While getting a new puppy is super exciting and you just want to spend the eternity holed up in your love nest, you cannot force them to stay within four walls lifelong. You will have to introduce them to the outer environment at some point of time, be it for socialising or potty training.
But unfortunately first time owners have issues in deciding the right time to take their puppies outside. There are many things to consider when it comes to a pup’s health and therefore feigning ignorance might cost you a lot in the end.
Puppies are incredibly fragile as well as sensitive to infections and microbe infestations. Therefore, it is never advised to take a puppy outside until all the essential vaccinations are completed. Only after a proper vaccination, their bodies become capable of fighting against infections and deadly viruses. And hence, as a responsible pet parent you need to follow this step without any excuses.
Why are puppies so fragile?
Similar to human babies, puppies grow gradually. When they are born, their organs and senses are not completely developed and the only thing they have in bulk is their mother’s antibodies which pass to them through her milk. Thus, as time passes, their bodies start growing, including their organs and senses, their eyes open and better muscle coordination starts to take place.
However, in the first few weeks of their development (mostly until they are of 16 weeks age) their susceptibility to outward infections or diseases is considerably high. The reason being their immune system at that time is not sufficiently developed to fight against such attacks. Hence, in case of exposure to deadly viruses their little bodies aren’t able to fight back, leading to their unfortunate demise or worse, permanent body damage.
What will happen if I take my puppy outside before vaccination?
Depending upon the area you reside in, its weather conditions, season, exposure to other dogs, cleanliness and various other factors, your ignorance will cause your dog to suffer through numerous troublesome phases. These include:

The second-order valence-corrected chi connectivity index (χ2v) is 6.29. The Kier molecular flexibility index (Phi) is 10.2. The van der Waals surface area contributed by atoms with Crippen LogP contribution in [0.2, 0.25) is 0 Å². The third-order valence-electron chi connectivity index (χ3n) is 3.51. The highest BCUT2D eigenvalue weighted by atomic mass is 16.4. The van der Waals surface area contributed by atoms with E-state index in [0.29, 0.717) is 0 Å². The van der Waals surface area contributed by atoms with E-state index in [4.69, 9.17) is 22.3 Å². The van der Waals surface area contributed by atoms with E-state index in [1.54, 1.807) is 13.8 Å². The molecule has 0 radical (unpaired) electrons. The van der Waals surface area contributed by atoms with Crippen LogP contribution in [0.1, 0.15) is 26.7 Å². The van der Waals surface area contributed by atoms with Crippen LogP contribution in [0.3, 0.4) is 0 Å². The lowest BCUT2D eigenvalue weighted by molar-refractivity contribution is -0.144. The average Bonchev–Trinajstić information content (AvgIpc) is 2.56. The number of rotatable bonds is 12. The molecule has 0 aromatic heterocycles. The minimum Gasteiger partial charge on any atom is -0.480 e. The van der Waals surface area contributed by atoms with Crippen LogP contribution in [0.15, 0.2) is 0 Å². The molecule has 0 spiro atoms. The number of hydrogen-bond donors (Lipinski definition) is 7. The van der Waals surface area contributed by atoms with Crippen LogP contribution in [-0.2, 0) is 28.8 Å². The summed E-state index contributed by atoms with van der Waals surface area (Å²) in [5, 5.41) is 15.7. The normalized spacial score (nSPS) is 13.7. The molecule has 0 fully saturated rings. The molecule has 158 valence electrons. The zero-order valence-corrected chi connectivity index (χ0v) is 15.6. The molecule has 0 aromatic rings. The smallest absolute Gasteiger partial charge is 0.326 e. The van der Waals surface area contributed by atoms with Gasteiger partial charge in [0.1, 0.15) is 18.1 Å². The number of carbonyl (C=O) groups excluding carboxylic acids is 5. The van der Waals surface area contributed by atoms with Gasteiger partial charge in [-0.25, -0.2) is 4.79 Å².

Exposure to Canine viruses
Although a seemingly harmless action, taking a little pupper outside without proper vaccinations makes them the prime target of various canine viruses. Most viruses including parvo virus, canine distemper, and parainfluenza are highly contagious and can spread from one dog to another at lightning rates. They can severely disrupt the puppy’s internal organs and the CNS, leading to hyper seizures, diarrhoea, severe dehydration, vomiting, fever, paralysis, and even death.
Risk Skin Infections
You never know what kind of skin diseases another dog might be having. And hence taking your little bundle of joy outside before they are all vaccinated also makes them prone to skin infections. Anything from manges to folliculitis or even yeast infections may jump on to your pooch’s body and make them seriously ill.
While many may claim walking your pup within your fence or own yard doesn’t do any bad, medical findings have proven the complete opposite thing. No matter how neat and clean your yard might be, it still may be inhabited by worm eggs, which are microscopic and easily get attached to your pet’s fur. Even worse, they may directly go into your unsuspecting woofer’s body, in case your pup decides to lick a piece of grass or sniff around.
These eggs then infest the heart, skin and intestines slowly absorbing all essential nutrients from our blood. As a result, the pup gradually gets weaker and considerably vulnerable to all kinds of infections and diseases. Ignoring such cases for long, finally leads to their untimely quietus.
Canine viruses spread from an infected dog to a healthy one through various modes of transmission. Starting from contaminated urine, faeces, blood, saliva, to even seemingly safe places, there’s a lot that can cause your new pup to get severely ill.